Initially concerned with Bruchey's union leanings, Nelson said the Republican mayor has been equitable and fair with union matters so far.
"I'm proud of him," she said.
Councilman William M. Breichner said Bruchey is doing well overall.
"To be truthful, I think he's doing much better than what a lot of people expected and a lot better than what I expected," Breichner said.
Bruchey has handled well several projects inherited from the previous administration, whether he favored them or not, including the Public Square renovation, he said.
Even Washington County Commissioner and Democrat Ronald L. Bowers gave Bruchey good marks so far.
Bowers said it's refreshing to have a mayor who will listen to new ideas and study issues before making a decision.
So far, so good
"Every time I run across somebody, they say I haven't heard anything bad yet," said Bruchey, 39, of 905 Woodland Way.
"There's a lot of things left to do, but I think some of my major goals have been accomplished in the first year."
"We're winning the war on drugs with little battles at a time," Bruchey said.
Drug arrests have increased significantly this year, officials have said.
Hagerstown City Police also have cracked down on prostitution with three stings in the downtown area since Bruchey took office on June 2.
A plan to change traffic patterns in the Sumans Avenue area to deter illegal drug traffic is expected to go into effect in January.
"I really feel it will help," despite being inconvenient to neighbors at first, Bruchey said.
He thinks more traffic pattern changes might be needed in the future.
While Bruchey supports the traffic changes, they are a perfect example of his key frustration as mayor.
"I've learned one thing - nothing happens fast around here," Bruchey said as he sat in his office at City Hall. "That's probably what drives me the most crazy."
Even when the Council agrees on a plan, projects don't always swing into action immediately, he said. In October, the Council approved the traffic changes, which city and law enforcement officials began discussing four months ago, he said.
Breichner agrees the slow pace at which the wheels of government turn can be frustrating.
But, it can be beneficial not to rush, Breichner said. Elected officials need time to reflect on issues rather than rush to spend taxpayer money, he said.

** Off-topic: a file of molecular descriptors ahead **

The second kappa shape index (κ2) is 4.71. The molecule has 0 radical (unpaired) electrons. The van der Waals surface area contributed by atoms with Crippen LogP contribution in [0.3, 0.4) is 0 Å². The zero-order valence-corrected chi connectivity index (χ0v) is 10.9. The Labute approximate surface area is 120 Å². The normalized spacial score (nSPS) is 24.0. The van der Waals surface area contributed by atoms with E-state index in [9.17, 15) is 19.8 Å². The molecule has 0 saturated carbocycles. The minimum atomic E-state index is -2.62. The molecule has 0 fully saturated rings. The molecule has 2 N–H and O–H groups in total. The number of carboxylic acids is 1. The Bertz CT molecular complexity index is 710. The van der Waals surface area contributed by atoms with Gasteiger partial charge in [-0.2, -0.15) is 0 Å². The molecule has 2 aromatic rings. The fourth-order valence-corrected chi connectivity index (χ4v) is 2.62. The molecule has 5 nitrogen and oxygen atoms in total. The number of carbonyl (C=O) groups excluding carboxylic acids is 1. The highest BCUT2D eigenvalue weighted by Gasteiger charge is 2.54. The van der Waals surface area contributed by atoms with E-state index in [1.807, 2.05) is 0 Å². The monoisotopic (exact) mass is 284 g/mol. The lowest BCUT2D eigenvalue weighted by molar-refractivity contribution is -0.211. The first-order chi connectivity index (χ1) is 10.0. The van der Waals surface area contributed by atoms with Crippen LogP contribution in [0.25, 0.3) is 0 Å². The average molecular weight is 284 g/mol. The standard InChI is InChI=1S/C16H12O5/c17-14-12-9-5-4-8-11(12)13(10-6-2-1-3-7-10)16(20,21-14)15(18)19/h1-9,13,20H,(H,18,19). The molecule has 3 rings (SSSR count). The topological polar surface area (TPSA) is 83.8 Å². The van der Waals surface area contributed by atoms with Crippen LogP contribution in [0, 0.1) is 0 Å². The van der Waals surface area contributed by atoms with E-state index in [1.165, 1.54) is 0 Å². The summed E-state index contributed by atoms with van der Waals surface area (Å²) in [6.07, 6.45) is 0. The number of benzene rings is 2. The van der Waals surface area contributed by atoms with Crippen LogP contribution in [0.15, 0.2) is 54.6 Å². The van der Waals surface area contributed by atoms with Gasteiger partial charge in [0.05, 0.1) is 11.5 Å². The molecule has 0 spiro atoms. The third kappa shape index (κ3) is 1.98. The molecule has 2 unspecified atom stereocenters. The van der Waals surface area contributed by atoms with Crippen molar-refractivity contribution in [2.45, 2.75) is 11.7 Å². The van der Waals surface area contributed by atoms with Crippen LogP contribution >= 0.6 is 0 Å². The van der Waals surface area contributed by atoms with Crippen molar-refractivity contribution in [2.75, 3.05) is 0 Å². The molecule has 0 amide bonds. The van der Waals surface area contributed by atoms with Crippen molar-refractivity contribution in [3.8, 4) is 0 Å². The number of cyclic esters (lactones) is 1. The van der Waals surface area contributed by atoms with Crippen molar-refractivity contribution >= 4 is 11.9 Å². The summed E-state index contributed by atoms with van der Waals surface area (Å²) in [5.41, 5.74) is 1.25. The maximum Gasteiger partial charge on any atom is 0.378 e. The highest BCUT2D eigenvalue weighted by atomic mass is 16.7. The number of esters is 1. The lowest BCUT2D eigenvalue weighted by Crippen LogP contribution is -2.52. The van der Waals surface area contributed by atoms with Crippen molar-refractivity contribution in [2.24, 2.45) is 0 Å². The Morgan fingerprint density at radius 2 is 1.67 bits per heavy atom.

Perhaps Bruchey's greatest accomplishment so far has been his accessibility.
"I want to make sure the people know they have a mayor that's accessible to them," Bruchey said.
That includes after regular business hours, since many people cannot leave work to come to City Hall, he said.
Bruchey began holding late hours at City Hall on Dec. 1 so citizens could come talk to him about concerns or solutions.
Despite only one person attending that night, Bruchey holds out hope word will spread so more people will come visit him.
He plans to be available from 6 p.m. to 8 p.m. the first and third Monday of each month. Those hours could be expanded if he gets a good response.
"Bob listens to you," said Joe Imes, 45, president of a West End neighborhood watch group. If he's not there when you call, he'll call you back, Imes said.
Neighbors have spotted Bruchey in the West End around 2 or 3 in the morning as he tries to help defuse problems the neighborhood has had with noisy youths, Imes said.
Downtown merchant Tom Newcomer said Bruchey has provided a good open ear for residents and business people in the community by listening to their needs.
While the mayor would prefer a return to the ward system, Bruchey concedes that could only happen if the voters call for a referendum.
So Bruchey wants to create a Citizens Advisory Board with two citizens from each quadrant of the city, downtown, the North Jonathan Street area and Westview, as well as youths from each of the city's four high schools.
The father of three still plans to give away the $4,000 raise in his annual salary that was approved by the last City Council. His annual salary is $28,000 with the raise.
He said $1,040 of the raise will be given to the United Way of Washington County and the rest to college scholarships for city high school graduates.
"I have to admit. It's tougher because I had planned on working and I'm not working yet."
Bruchey said he spends between 50 and 60 hours a week at his job as mayor, including nights and weekends.
But, he's making good on several campaign promises.